New NATO relations

In January 1996 the appointment of Yevgeny Primakov as foreign minister signalled a change in relations with NATO. His prestigious academic career as an Arabist and director of the Institute of Economics and International Relations was more important than his later role as first deputy chairman of the KGB, a job Gorbachev asked him to take after the failed coup of August 1991. But an intelligence chief taking charge of the foreign ministry conveyed a message. The respect he commanded with his classical vision of Realpolitik and his call for the creation of a multi-polar world had a lasting impact on Russia’s international standing.
Yeltsin was too suspicious of Primakov to give him free rein in foreign policy. The president did not want to compromise the rapprochement with the West that he had backed, and he was concerned about the credit Primakov had gained with many opponents for having modified Kozyrev’s line. Yeltsin appointed Primakov prime minister on 11 September 1998, presenting it as a concession to the opposition, but stripped him of all his functions in May 1999, to the satisfaction of the oligarchs, especially Boris Berezovsky, who had no hold over Primakov.
Things are less sombre now in the Russian diplomatic service compared with the early Yeltsin years. Vladimir Putin’s arrival as president was the beginning of an impressive reconstruction programme for state structures, made possible by reclaiming control of the energy sector and the spectacular rise of hydrocarbon prices. The effects of this quickly fed into foreign policy.
Efforts have been made to raise the diplomatic service’s prestige, such as the 2002 decision to make 10 February “Diplomats’ Day” (10 February marks the first mention of a “department for diplomatic missions” created by Ivan the Terrible in 1569). Russia, through its civil service, is now happy to look back more widely at its history; the rehabilitation of symbols is not limited to the Communist period, but also borrows from the glories of the Tsarist past.
The foreign minister’s activities remain subordinate to presidential power. But mutual distrust between president and diplomats has given way to symbiosis, particularly since Sergei Lavrov took up his post in March 2004. This seasoned diplomat held the post of Russian ambassador to the United Nations for a decade.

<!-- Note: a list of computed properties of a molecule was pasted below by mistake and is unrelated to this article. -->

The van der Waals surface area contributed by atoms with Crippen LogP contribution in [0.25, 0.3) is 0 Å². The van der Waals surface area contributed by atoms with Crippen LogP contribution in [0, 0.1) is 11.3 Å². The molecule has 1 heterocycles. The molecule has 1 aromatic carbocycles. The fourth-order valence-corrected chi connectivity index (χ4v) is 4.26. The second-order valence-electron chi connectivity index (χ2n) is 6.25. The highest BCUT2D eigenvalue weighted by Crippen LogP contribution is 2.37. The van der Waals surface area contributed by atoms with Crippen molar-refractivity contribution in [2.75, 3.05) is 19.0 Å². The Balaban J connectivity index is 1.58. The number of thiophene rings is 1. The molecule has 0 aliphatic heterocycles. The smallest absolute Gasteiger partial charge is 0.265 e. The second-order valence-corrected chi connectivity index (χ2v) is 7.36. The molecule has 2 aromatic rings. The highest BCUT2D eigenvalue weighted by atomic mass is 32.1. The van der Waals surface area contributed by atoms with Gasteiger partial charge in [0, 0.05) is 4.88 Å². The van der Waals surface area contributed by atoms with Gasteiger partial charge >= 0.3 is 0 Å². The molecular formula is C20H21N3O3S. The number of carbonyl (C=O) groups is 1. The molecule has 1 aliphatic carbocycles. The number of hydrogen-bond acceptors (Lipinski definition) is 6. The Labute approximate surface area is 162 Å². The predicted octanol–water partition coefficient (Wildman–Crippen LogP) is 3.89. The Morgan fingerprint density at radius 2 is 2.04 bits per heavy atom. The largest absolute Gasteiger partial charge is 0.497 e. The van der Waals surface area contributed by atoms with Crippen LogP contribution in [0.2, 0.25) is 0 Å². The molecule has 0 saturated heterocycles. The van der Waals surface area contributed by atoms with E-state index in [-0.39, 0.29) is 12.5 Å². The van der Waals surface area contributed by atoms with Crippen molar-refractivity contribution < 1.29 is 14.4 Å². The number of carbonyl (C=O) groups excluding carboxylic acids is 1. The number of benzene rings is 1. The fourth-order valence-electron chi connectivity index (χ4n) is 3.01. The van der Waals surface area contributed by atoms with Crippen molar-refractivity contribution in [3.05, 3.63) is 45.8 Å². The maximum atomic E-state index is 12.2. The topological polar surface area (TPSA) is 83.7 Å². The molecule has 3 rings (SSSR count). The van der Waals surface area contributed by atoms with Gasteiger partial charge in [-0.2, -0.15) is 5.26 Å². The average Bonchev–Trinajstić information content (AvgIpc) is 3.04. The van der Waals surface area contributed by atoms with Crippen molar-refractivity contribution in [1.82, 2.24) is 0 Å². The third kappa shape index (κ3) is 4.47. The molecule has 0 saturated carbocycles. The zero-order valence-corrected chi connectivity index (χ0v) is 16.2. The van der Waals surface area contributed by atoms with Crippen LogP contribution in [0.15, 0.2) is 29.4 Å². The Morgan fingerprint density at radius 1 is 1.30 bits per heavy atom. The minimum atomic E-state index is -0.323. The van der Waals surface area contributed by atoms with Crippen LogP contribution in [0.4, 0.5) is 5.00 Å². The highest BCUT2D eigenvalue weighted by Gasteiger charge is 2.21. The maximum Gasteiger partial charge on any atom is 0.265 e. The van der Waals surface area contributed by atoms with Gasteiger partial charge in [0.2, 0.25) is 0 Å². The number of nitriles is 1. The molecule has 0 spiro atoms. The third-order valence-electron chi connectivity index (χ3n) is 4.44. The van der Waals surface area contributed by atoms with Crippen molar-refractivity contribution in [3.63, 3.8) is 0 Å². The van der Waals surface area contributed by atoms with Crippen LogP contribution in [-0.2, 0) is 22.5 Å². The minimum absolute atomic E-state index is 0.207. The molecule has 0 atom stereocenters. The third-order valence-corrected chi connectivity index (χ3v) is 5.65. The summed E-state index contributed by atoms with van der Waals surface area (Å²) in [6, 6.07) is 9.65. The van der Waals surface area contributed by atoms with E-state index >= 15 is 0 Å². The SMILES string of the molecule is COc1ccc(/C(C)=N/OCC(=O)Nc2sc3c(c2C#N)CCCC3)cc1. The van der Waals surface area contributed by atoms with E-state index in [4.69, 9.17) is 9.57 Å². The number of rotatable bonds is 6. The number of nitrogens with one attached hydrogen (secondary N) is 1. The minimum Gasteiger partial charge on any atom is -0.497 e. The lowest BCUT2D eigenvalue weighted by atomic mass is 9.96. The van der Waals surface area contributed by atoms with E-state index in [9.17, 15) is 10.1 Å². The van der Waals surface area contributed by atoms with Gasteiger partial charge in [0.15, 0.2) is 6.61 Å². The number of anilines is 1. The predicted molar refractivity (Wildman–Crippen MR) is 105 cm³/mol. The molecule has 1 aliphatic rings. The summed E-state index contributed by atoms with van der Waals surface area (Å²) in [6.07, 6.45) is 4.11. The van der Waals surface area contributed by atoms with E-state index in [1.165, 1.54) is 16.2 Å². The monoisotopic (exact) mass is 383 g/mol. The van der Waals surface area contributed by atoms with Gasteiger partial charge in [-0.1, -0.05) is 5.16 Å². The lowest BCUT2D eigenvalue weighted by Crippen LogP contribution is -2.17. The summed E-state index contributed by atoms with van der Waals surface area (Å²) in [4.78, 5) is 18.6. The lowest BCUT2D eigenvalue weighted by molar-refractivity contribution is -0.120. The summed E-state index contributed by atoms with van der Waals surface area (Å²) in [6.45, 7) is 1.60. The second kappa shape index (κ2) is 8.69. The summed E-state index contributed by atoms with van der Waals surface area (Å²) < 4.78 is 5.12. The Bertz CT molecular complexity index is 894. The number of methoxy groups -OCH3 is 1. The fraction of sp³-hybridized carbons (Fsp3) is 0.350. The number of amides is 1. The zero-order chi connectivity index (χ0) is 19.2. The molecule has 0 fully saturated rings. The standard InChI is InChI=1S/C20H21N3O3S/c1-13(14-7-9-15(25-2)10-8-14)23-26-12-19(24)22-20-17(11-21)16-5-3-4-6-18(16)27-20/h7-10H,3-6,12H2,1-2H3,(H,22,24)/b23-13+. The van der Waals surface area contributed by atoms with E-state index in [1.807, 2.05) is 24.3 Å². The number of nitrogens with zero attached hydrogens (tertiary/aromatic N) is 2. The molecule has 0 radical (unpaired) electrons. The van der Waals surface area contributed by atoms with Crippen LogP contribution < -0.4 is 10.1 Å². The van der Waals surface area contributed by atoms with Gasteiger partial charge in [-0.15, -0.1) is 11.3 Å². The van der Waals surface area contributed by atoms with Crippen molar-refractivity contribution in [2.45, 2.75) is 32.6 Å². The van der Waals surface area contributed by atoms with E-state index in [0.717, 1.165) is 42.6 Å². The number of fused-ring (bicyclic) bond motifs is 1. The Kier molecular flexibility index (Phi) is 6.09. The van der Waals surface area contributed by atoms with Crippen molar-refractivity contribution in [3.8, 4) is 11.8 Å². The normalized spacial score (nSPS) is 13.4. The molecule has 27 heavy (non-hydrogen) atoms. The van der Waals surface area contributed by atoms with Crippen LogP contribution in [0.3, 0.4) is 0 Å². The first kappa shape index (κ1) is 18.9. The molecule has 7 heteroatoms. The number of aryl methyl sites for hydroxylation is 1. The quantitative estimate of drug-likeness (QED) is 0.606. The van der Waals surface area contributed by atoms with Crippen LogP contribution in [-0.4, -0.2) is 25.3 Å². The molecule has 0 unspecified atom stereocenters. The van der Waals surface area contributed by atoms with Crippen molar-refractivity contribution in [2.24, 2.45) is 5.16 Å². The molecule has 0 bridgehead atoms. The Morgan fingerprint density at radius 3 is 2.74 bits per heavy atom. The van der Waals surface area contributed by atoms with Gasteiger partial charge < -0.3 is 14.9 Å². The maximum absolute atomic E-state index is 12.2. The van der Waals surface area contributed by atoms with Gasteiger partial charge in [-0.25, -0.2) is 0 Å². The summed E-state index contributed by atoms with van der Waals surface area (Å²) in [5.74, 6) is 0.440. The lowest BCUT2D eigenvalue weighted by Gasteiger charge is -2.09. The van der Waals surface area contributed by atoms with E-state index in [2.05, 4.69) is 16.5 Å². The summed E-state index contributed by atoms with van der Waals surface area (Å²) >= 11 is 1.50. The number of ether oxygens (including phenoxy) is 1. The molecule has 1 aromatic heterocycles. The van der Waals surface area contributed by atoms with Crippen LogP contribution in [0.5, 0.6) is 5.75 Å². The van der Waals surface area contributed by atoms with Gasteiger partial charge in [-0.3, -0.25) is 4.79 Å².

The symbiosis is based on a shared nostalgia for Soviet power and profound disillusionment with the West. Russia’s diplomats know that the messianic period of the Soviet regime is over, and are content to dream of a renaissance of civilisation that is Slavophile and Eurasian. But although post-Soviet Russia has given up its claim to bear the torch for human destiny, it finds it harder to accept the US’s inability to do the same. Putin’s article for The New York Times (1) denouncing US exceptionalism touched a nerve in Moscow and Washington, for different reasons. Exceptionalism exists, but resistance to the present unipolar international order motivates a more active Russian policy in international forums, where Russia can gather support for its cause.
The Shanghai Cooperation Organisation, which is demanding that US troops should not be stationed in Central Asia after the end of their mission in Afghanistan, is one such forum, and so is the BRICS group (Brazil, Russia, India, China and South Africa), which is keen to see the dollar’s role as international monetary standard reduced.
At the G20 summit in Saint Petersburg this September, Russia took the lead in a huge movement opposed to unilateral US intervention in the Middle East. The bilateral US-Russian agreement on Syria’s chemical weapons may have helped assuage Russian diplomats’ nostalgia for the past.

Around the world

Besides the permanent missions attached to international organisations, Russia’s foreign minister directs the activities of 149 embassies and 93 consulates in 190 countries. The ministry’s administration in Moscow and its missions overseas employ around 12,000, one third of them diplomats; 25% are under 30, and 80% of those are graduates of the Moscow State Institute of International Relations or the Diplomatic Academy of the Ministry of Foreign Affairs.